- Robbi Pickeral, College Basketball
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CHAPEL HILL, N.C. -- North Carolina point guard Stilman White knew he’d miss the laughter and dancing at Friday night’s "Late Night With Roy Williams" festivities. He figured he’d yearn a bit for the sweat and competition of Saturday’s season-opening practice.
But while his Tar Heels teammates are preparing for a new season, White is at home in Wilmington, N.C., preparing for a new calling: his two-year Mormon mission.
The 6-foot, 160-pound ballhandler -- who went from afterthought-off-the-bench to what UNC coach Roy Williams called “one of the great stories in North Carolina basketball” last March when he started two games for the injured Kendall Marshall in the NCAA tournament -- leaves Nov. 28 for the Utah Ogden Mission. The would-be sophomore will spend the next two years there studying scripture, spreading the Gospel and serving the community.
“I’m just so excited to get my calling; this is something I’ve been waiting for my whole life," White, a member of The Church of Jesus Christ of Latter-day Saints, said during a phone interview last week. “As much as I’ll miss basketball, as much as I’ll miss my team ... this is a big moment for me, being able to serve.”
Once on his mission in Utah, White will wake up before sunrise on most days, and join a traveling companion preaching the Gospel, doing community service, studying scripture. Days can be long, stretching until 9:30 or 10:30 p.m. before the routine begins all over again.
And service is not without sacrifice.
Missionaries are allowed only two phone calls per year -- one on Christmas, one on Mother’s Day, and both to home. Although White will be able to send, and receive, weekly emails and letters, he won’t be allowed watch TV, have a cell phone, or use Twitter.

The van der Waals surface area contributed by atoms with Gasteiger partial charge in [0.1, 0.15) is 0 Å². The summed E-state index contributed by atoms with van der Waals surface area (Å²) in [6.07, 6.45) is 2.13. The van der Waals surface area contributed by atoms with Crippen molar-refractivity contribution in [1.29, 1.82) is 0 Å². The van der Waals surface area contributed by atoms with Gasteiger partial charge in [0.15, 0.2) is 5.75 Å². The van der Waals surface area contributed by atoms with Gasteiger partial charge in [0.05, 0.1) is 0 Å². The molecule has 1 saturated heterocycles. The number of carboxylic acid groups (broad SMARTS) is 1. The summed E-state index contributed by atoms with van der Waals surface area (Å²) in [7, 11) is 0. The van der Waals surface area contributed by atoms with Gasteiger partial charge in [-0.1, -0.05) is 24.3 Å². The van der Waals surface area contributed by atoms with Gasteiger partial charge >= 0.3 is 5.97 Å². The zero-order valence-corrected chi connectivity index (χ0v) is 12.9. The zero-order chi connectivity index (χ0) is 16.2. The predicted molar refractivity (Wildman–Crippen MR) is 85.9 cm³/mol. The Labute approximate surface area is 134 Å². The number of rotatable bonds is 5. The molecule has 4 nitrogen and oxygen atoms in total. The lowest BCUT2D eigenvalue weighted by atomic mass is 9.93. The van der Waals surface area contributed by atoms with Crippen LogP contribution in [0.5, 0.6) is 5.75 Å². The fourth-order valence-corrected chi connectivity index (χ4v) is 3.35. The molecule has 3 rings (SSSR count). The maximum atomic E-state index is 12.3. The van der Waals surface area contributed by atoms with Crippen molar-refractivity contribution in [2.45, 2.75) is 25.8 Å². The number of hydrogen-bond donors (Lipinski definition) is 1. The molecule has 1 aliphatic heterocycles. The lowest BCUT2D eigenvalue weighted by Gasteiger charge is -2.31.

“I won’t be able to watch UNC’s games, so hopefully I either get emails from the coaches or other guys, and they can tell me how the season is going ... or maybe I’ll run into some Tar Heel fans while I’m spreading the Gospel, and they can give me updates,” he said.
As for basketball, itself, White -- who has always been a gym rat -- said he won’t get to play much, if at all. He will get Monday afternoons off as part of “Preparation Day,” during which missionaries usually wash their laundry, write letters and plan for the week ahead.
If the situation and time allows, he said, he might be able to spend part of that day working out. But he knows that’s a big “if.”
“It’s definitely going to be an adjustment, maybe one of the hardest things coming up for me -- not playing [basketball] on a regular basis," said White, who was dribbling a basketball almost before he could walk. “...But I also know I’m going there to work, to fulfill my calling, to spread the true Gospel, and that’s something I’ve always dreamed about.”
And it’s a dream that will begin only eight months after living another.
White was a little-known late signee who began last season as UNC’s third-string point guard when he was thrust into the spotlight as the starter for the Tar Heels’ Sweet 16 game against Ohio. With star ballhandler Marshall sidelined by a fractured wrist and UNC’s original backup, Dexter Strickland, in street clothes because of ACL surgery, White turned in a remarkable performance under the circumstances: six assists, zero turnovers and two points in 32 minutes.
He followed that 73-65 overtime victory by posting seven assists, zero turnovers and four points during UNC’s regional final matchup with Kansas. But the Tar Heels lost 80-67.
“Looking back, it was just a great experience being able to be put in the spotlight like that, and being able to play in games of that caliber," White said. “...But it was also a little bit disappointing, knowing we were just one game short of being able to play in the Final Four -- and that was one of our goals for the year, to make it to New Orleans.
“Sometimes you feel like you could have done a little bit more, since you came up short. But I walked off that court knowing I played as hard as I could, and I gave it everything I had. Maybe sometimes, it’s just not really meant to be.”
Something White is certain of, however: he said he has “has no doubt whatsoever” that he will be back in Chapel Hill two years from now, once again participating in “Late Night” and beginning pre-season practice with his teammates. Williams has said White will have a spot on the team.
White said he’ll miss being part of the next couple of seasons, but he’s thrilled to fulfill his new challenge and mission out west.
“I know this is what I’m meant to do,” he said.
Follow Robbi Pickeral on Twitter at @bylinerp.
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